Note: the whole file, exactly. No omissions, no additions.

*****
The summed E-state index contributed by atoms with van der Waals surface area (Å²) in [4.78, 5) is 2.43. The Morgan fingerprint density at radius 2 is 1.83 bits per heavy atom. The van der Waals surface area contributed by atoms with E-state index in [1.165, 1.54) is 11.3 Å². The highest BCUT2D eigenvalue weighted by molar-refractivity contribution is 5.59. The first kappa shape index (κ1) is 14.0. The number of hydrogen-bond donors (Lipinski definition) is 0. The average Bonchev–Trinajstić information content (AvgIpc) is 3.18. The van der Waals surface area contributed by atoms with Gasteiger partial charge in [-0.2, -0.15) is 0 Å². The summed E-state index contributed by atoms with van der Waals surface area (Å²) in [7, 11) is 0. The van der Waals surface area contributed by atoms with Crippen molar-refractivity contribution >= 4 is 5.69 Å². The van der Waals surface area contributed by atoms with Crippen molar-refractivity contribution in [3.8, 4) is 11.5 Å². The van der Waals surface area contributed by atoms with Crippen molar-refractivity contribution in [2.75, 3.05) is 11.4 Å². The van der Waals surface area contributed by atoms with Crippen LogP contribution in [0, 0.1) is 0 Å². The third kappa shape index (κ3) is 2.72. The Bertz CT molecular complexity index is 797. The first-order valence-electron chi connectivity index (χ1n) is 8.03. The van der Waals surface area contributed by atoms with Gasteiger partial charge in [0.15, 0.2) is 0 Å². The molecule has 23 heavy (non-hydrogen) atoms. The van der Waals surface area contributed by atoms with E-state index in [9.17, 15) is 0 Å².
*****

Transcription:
The summed E-state index contributed by atoms with van der Waals surface area (Å²) in [4.78, 5) is 2.43. The Morgan fingerprint density at radius 2 is 1.83 bits per heavy atom. The van der Waals surface area contributed by atoms with E-state index in [1.165, 1.54) is 11.3 Å². The highest BCUT2D eigenvalue weighted by molar-refractivity contribution is 5.59. The first kappa shape index (κ1) is 14.0. The number of hydrogen-bond donors (Lipinski definition) is 0. The average Bonchev–Trinajstić information content (AvgIpc) is 3.18. The van der Waals surface area contributed by atoms with Gasteiger partial charge in [-0.2, -0.15) is 0 Å². The summed E-state index contributed by atoms with van der Waals surface area (Å²) in [7, 11) is 0. The van der Waals surface area contributed by atoms with Crippen molar-refractivity contribution >= 4 is 5.69 Å². The van der Waals surface area contributed by atoms with Crippen molar-refractivity contribution in [3.8, 4) is 11.5 Å². The van der Waals surface area contributed by atoms with Crippen molar-refractivity contribution in [2.75, 3.05) is 11.4 Å². The van der Waals surface area contributed by atoms with Crippen LogP contribution in [0, 0.1) is 0 Å². The third kappa shape index (κ3) is 2.72. The Bertz CT molecular complexity index is 797. The first-order valence-electron chi connectivity index (χ1n) is 8.03. The van der Waals surface area contributed by atoms with Gasteiger partial charge in [0.15, 0.2) is 0 Å². The molecule has 23 heavy (non-hydrogen) atoms. The van der Waals surface area contributed by atoms with E-state index in [9.17, 15) is 0 Å².